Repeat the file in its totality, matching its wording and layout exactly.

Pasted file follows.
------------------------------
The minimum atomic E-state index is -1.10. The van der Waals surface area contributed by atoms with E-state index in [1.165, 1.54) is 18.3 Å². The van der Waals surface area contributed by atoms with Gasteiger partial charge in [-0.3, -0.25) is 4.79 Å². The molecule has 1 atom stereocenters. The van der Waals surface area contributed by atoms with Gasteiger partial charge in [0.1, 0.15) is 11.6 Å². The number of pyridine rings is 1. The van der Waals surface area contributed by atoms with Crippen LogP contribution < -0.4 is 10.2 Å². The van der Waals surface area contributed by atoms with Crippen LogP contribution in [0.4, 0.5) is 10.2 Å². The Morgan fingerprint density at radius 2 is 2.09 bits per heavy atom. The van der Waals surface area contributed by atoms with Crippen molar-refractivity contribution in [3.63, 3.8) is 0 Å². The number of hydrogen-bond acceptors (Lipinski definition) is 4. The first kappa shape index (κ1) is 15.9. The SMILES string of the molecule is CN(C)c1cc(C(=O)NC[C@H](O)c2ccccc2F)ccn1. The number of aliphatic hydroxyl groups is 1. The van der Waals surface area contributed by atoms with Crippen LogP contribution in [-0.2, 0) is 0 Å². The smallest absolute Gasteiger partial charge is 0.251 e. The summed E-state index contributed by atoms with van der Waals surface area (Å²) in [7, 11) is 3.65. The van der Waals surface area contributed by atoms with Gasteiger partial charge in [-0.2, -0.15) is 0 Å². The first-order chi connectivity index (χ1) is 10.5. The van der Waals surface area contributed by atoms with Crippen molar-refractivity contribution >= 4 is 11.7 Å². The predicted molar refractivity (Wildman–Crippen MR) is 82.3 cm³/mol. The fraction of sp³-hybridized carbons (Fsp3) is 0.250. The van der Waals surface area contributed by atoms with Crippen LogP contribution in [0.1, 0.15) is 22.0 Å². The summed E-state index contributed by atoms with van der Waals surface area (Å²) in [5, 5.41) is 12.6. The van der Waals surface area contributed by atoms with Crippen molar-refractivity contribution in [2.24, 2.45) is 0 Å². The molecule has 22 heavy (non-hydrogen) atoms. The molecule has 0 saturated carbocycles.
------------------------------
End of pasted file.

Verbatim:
The minimum atomic E-state index is -1.10. The van der Waals surface area contributed by atoms with E-state index in [1.165, 1.54) is 18.3 Å². The van der Waals surface area contributed by atoms with Gasteiger partial charge in [-0.3, -0.25) is 4.79 Å². The molecule has 1 atom stereocenters. The van der Waals surface area contributed by atoms with Gasteiger partial charge in [0.1, 0.15) is 11.6 Å². The number of pyridine rings is 1. The van der Waals surface area contributed by atoms with Crippen LogP contribution < -0.4 is 10.2 Å². The van der Waals surface area contributed by atoms with Crippen LogP contribution in [0.4, 0.5) is 10.2 Å². The Morgan fingerprint density at radius 2 is 2.09 bits per heavy atom. The van der Waals surface area contributed by atoms with Crippen molar-refractivity contribution in [3.63, 3.8) is 0 Å². The number of hydrogen-bond acceptors (Lipinski definition) is 4. The first kappa shape index (κ1) is 15.9. The SMILES string of the molecule is CN(C)c1cc(C(=O)NC[C@H](O)c2ccccc2F)ccn1. The number of aliphatic hydroxyl groups is 1. The van der Waals surface area contributed by atoms with Crippen LogP contribution in [-0.2, 0) is 0 Å². The smallest absolute Gasteiger partial charge is 0.251 e. The summed E-state index contributed by atoms with van der Waals surface area (Å²) in [7, 11) is 3.65. The van der Waals surface area contributed by atoms with Gasteiger partial charge in [-0.2, -0.15) is 0 Å². The first-order chi connectivity index (χ1) is 10.5. The van der Waals surface area contributed by atoms with Crippen molar-refractivity contribution >= 4 is 11.7 Å². The predicted molar refractivity (Wildman–Crippen MR) is 82.3 cm³/mol. The fraction of sp³-hybridized carbons (Fsp3) is 0.250. The van der Waals surface area contributed by atoms with Crippen LogP contribution in [0.1, 0.15) is 22.0 Å². The summed E-state index contributed by atoms with van der Waals surface area (Å²) in [5, 5.41) is 12.6. The van der Waals surface area contributed by atoms with Crippen molar-refractivity contribution in [2.24, 2.45) is 0 Å². The molecule has 22 heavy (non-hydrogen) atoms. The molecule has 0 saturated carbocycles.